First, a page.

A federal jury convicted Dylan Roof of s federal "crime' under 18 USC 922, for use of a firearm in the murders of people in a church in South Carolina. The CRKBA is celebrating it as a victory for "law" over the efforts of the anti-gunners to pass still more unconstitutional statutes. It argues for "enforcing the laws on the books", when some of those laws are anathema to its charter. That is wrong, because the jury was enforcing an unconstitutional statute, and if it can convict of one unconstitutional statute , it can convict of any others that the anti-gunners may get passed.
No, the federal jury did not do right. They convicted Dylan Roof of a
federal "crime", when what he did was only a state crime. There is no
constitutional authority for Congress to have passed the statute under
which he was charged and convicted (Arms Control Act of 1968). Only the state had jurisdiction,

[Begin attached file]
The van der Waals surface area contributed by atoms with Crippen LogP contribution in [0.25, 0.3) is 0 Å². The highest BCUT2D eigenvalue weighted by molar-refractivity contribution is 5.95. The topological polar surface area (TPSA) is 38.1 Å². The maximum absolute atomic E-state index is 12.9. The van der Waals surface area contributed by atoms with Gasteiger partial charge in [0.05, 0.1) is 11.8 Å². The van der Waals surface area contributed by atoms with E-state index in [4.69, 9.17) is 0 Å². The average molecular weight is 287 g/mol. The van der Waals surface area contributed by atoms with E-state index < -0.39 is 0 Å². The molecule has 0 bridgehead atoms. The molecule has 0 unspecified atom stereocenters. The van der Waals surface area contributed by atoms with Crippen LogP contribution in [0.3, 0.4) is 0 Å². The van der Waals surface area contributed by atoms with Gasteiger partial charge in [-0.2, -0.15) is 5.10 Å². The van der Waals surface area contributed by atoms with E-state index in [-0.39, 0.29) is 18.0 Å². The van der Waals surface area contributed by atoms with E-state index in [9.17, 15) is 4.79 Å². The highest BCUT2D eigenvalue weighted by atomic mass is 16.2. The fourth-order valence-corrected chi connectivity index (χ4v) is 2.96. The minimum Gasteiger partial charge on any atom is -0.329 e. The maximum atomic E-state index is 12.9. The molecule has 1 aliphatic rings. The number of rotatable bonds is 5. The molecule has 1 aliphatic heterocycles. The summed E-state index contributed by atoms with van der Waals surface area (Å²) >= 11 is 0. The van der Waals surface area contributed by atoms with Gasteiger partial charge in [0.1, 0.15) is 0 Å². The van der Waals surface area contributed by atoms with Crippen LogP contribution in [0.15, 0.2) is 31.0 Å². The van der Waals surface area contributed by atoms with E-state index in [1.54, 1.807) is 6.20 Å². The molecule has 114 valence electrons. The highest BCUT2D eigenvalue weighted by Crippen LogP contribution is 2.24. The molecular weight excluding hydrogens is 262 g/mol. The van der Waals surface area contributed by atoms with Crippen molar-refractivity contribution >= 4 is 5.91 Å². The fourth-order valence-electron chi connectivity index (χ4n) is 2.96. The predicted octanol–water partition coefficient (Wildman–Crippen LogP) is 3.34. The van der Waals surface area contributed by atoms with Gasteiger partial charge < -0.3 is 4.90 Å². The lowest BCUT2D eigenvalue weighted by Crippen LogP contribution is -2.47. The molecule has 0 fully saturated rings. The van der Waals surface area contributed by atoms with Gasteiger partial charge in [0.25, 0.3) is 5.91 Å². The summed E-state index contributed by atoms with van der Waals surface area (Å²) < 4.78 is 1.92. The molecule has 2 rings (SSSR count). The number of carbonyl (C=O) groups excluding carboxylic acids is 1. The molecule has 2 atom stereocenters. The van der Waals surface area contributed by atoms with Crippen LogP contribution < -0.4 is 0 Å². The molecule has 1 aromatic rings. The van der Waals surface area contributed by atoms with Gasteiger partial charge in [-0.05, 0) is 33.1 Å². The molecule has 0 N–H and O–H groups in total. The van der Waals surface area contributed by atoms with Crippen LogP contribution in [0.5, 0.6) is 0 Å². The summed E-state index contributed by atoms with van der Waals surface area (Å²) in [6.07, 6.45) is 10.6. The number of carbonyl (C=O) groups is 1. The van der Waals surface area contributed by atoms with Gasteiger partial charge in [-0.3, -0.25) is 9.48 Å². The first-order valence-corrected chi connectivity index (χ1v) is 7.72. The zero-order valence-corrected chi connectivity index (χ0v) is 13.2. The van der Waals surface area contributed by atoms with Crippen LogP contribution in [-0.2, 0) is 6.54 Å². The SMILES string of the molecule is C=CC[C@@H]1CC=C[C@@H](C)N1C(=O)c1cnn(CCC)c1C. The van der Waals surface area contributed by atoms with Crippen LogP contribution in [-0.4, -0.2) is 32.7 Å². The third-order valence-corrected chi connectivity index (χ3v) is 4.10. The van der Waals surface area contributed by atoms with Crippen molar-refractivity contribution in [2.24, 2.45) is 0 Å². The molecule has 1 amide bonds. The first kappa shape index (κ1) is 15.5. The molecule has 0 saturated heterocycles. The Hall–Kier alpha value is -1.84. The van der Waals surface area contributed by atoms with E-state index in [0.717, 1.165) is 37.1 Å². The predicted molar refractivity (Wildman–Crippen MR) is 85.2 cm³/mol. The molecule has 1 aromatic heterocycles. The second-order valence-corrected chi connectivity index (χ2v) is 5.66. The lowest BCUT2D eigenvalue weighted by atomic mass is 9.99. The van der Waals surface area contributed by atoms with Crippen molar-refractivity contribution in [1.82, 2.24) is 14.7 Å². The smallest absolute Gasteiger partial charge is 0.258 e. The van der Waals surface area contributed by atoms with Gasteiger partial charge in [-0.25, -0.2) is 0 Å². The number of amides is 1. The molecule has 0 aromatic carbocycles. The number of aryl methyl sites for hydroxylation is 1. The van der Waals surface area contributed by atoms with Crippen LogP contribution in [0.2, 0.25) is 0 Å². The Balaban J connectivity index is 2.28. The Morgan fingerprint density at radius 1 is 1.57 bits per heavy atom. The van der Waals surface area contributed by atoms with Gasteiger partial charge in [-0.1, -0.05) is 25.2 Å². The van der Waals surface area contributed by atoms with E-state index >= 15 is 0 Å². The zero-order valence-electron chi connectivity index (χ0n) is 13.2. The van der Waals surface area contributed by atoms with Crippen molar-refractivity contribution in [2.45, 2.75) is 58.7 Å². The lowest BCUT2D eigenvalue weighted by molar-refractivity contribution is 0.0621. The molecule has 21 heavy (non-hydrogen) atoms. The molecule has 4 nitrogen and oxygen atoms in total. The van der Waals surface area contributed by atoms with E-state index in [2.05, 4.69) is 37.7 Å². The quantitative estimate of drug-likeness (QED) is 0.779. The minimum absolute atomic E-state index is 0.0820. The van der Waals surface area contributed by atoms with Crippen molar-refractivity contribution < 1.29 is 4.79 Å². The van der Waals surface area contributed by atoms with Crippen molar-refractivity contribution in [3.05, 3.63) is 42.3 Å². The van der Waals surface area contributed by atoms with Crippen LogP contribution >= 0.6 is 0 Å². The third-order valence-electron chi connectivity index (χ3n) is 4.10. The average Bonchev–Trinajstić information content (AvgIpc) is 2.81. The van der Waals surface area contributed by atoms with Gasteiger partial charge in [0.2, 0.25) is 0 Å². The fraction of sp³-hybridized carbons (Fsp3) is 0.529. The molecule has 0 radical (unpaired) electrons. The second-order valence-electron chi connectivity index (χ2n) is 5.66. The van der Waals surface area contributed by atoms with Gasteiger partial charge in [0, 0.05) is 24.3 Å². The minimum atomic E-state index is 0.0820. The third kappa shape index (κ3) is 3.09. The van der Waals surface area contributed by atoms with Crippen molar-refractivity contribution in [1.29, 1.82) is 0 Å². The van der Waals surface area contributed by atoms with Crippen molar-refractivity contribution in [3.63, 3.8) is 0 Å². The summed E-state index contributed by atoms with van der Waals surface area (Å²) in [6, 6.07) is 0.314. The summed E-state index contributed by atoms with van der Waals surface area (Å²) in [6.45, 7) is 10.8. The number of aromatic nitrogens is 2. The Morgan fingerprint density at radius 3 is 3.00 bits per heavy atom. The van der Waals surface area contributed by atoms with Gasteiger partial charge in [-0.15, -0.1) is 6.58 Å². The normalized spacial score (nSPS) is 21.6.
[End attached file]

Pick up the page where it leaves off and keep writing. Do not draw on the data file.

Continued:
under a state statute. The duty of the jury was to acquit, and send a
message to the court that it was acting outside of its constitutional
Now in principle, had he been charged with treason,
that charge would have been constitutional, but the charge was not
treason. It was violation of a statute that takes its authority from the
court decision in Wickard v. Filburn. Not from the Treason Clauses.
CRKBA does not do its job when it celebrates the enforcement of an
unconstitutional statute. Its job is to hold government to its
constitutional bounds. If it and we celebrate enforcement of
unconstitutional statutes, there is no limit to what other statutes the
government may enforce in the future. That plays into the anti-gunners
hands, not thwarts them.
Transgender persons comprise less than 1/10 of 1 percent of the population. That number can't explain the intensity of the drive for "LGBT rights" that seems to have swept public debate, an intensity that would seem to require the support of a numerical majority, or at least a majority of the more influential members of society. This phenomenon requires investigation.
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